Second Impressions



The Sunday after my embarrassing encounter, I’m sitting in church and trying desperately not to yawn through the sermon. Then I catch sight of something that fixes the yawns right up. Over the other side of the church, in the very front pew, is Mark. Mr Let-Me-Pretend-I’m-Manly. Paying attention, and NOT yawning. My stranger with a sense of humour is stalking me?

After church, Mrs Catrick pulls him straight over to me and starts to introduce us.

“Don’t worry, Auntie, we’ve already met.” he says, and holds out a hand. I take it uncertainly and shake.

“Oh, lovely!” she says, smiling – not picking up a hint of awkwardness, “at school, dears?”

“No, on the street!” Mark says, grinning at me, “a man tried to steal her bag and she -”

I cough and raise my eyebrows, hoping to God he’ll take a hint.

“ – asked him so nicely to leave her alone that he ran away!” he finishes, smirking at me.

I can’t help it. I laugh, and Mrs Catrick looks bemused but happy to see us getting along.

I grab us a few bikkies and slices from the morning tea spread, and we sit down on the steps of the church, a bit away from the adults.

“So…” I ask, trying to make sense of him turning up here and now, “Mrs Catrick’s your aunt?”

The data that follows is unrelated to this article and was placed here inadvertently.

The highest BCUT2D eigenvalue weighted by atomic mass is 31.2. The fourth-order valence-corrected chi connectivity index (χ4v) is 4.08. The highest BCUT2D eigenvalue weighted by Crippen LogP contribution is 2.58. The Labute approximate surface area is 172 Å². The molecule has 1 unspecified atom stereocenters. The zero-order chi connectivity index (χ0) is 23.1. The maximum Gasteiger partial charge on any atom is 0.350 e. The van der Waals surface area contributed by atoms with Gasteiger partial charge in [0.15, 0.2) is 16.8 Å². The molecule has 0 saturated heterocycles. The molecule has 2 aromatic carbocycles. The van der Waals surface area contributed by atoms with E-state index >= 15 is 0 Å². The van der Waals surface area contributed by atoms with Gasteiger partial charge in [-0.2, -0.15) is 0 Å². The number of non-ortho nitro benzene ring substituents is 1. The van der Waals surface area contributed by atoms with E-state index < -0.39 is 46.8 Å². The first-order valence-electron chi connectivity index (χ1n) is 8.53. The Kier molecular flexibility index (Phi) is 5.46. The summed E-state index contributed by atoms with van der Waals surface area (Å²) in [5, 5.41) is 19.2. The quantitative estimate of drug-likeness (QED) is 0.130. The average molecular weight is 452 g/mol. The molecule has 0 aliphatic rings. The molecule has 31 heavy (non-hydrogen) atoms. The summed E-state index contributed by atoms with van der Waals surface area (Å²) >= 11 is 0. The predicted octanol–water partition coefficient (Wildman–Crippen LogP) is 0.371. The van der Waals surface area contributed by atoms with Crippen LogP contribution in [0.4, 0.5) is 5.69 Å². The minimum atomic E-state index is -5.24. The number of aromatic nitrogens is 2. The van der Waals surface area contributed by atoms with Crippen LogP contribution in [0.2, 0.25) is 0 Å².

He nods.

“And you’re living with her because…?”

“My mum and dad are divorcing, and ducking flying crockery made studying hard.”

I sober. “I’m sorry.”

“Don’t be – they’re both arseholes. I’m happy to get out of there.”

I put a hand on his arm.

“So – Mrs Catrick thrown anything yet?”

He snorts.

“Give her time – I’m still on good behaviour, remember?”

“Wow – when do we see the real Mark?”

He shrugs.

“So,” I ask, “why didn’t you out me to Mrs Catrick? Burst of altruism?”

“Pure self-interest,” he says, “Aunt Rosie would never let me associate with such an unfeminine girlie if she knew!”

I sigh.

“I am a bad influence,” I say seriously, “I’m not sure I’m such a good person for you to be hanging with, you know.”

He laughs.

“Girl,” he says, “at my last church, I found out that half of my goody-goody mates were really on speed and pot and other stuff… all behind their parents’ backs. And most of them were having sex with boyfriends and girlfriends their parents didn’t even know about. So come on, tell me all the horrible things you’re into!”

I goggle at him.

“Drugs? Fuck! I mean – oh crap, see what I mean?”

We look at each other and laugh wryly.

“So,” he asks, raising an eyebrow, “where’s the happening joint?”

“What, for drugs and sex, or just hanging out?”

“Wow, you are a forward young lady! Aunt Rose’d have a coronary!”

I smirk.

“Well, there’s the beach…” I say, grinning slyly at him.

He frowns.

“I’m 400 k inland, and there’s a beach? Geez, and I thought the drug scene was intense in Sydney!”

“Come on, city boy.”

I take him down to the river beach. It’s autumn now, so the only people there have fishing rods and focus.

“I know it’s lame,” I say, “But… it’s my favourite spot. I come down here and watch the birds, and… chill, you know?”

“I like it!” he says, and lies down on the grass. “I need a straw hat, and I’ll feel just like Huckleberry Finn!”

God help us. Huck Finn?

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